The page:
In Canada, agriculture is one of the many sectors that have been hard hit by the pandemic. Despite concerns about food security and pleas to buy local, orchardists and farmers have had a number of serious struggles over the past year.
British Columbia apple growers have had to deal with huge production from just across the border in Washington State for decades. They have responded over the years with innovative practices that dramatically boosted production and value per acre. But lately, it has been harder and harder to make a living in apples.
While consumers pay about $2 a pound for apples in grocery stores, local producers often get only about 12 cents a pound — and it costs more than 30 cents a pound to produce apples. The difference goes to big distributors and big box retail stores such as Walmart and Loblaw that control prices across the continent.
To add insult to injury, last year many of the big chains charged new fees to suppliers to help the stores expand even more. And the growers are forced to pay — they are selling a perishable product and really have no choice but to accept the price they are offered.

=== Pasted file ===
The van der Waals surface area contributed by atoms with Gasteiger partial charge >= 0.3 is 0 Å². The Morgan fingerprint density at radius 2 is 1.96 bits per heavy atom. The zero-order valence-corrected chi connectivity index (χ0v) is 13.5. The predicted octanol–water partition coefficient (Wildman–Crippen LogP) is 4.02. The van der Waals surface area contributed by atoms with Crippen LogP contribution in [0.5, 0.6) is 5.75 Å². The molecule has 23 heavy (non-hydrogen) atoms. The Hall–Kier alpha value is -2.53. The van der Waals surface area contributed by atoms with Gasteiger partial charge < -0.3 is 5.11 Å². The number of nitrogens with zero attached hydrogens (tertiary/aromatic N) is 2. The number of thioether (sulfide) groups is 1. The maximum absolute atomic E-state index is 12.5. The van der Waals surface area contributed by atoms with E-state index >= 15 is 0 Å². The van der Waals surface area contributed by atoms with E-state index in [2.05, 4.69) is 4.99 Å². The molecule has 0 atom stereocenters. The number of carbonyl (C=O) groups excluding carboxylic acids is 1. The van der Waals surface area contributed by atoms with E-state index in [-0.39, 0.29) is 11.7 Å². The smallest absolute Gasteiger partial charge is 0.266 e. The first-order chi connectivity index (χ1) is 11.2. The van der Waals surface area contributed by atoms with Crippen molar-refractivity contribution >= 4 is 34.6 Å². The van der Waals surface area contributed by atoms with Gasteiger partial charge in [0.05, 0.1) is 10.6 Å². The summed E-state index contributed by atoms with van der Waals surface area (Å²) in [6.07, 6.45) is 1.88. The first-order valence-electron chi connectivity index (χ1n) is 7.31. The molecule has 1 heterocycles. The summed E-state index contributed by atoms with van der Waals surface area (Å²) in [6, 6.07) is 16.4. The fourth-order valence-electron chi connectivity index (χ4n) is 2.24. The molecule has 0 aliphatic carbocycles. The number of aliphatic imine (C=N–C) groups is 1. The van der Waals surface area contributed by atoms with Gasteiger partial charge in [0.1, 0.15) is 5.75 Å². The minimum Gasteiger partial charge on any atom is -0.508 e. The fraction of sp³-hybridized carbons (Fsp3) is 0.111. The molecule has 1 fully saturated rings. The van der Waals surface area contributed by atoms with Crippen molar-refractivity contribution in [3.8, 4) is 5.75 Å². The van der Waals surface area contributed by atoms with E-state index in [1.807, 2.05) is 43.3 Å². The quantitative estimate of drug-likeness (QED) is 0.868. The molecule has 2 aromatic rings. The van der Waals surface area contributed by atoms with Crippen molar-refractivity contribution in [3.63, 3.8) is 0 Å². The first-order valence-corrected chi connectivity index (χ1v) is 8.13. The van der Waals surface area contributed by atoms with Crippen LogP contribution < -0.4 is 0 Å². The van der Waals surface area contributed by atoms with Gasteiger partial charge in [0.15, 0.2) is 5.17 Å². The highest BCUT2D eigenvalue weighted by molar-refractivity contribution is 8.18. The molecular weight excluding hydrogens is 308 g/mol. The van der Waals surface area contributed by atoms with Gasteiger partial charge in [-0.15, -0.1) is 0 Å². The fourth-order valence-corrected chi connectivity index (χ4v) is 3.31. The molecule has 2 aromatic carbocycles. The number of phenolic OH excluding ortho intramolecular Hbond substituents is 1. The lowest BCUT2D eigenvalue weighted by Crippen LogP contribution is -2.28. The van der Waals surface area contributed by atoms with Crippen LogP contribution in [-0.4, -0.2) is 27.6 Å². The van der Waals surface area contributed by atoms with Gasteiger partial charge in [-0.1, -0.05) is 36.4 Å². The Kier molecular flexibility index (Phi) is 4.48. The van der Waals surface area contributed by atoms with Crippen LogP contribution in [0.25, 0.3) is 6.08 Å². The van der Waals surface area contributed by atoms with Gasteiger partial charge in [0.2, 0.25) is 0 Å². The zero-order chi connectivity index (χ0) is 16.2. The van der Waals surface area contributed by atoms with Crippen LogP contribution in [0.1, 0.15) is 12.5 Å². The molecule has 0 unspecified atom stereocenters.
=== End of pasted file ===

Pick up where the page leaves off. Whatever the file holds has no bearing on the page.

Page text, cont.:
As if it wasn’t difficult enough competing with U.S. producers, last year, United States growers were given a seven-cents- per-pound subsidy from their government as a support in times of COVID. Suddenly, Canadian producers were even farther behind.
The big impact of COVID on local fruit growers and grape growers has been the drastic reduction in the number of workers from Mexico and the Caribbean. These skilled workers, essential for pruning the trees and vines and harvesting the crops, had to deal with a lack of available flights and stiff quarantine restrictions to enter Canada.
This year promises to be even more difficult, with added requirements for COVID tests, expensive quarantine arrangements and more cancelled flights.
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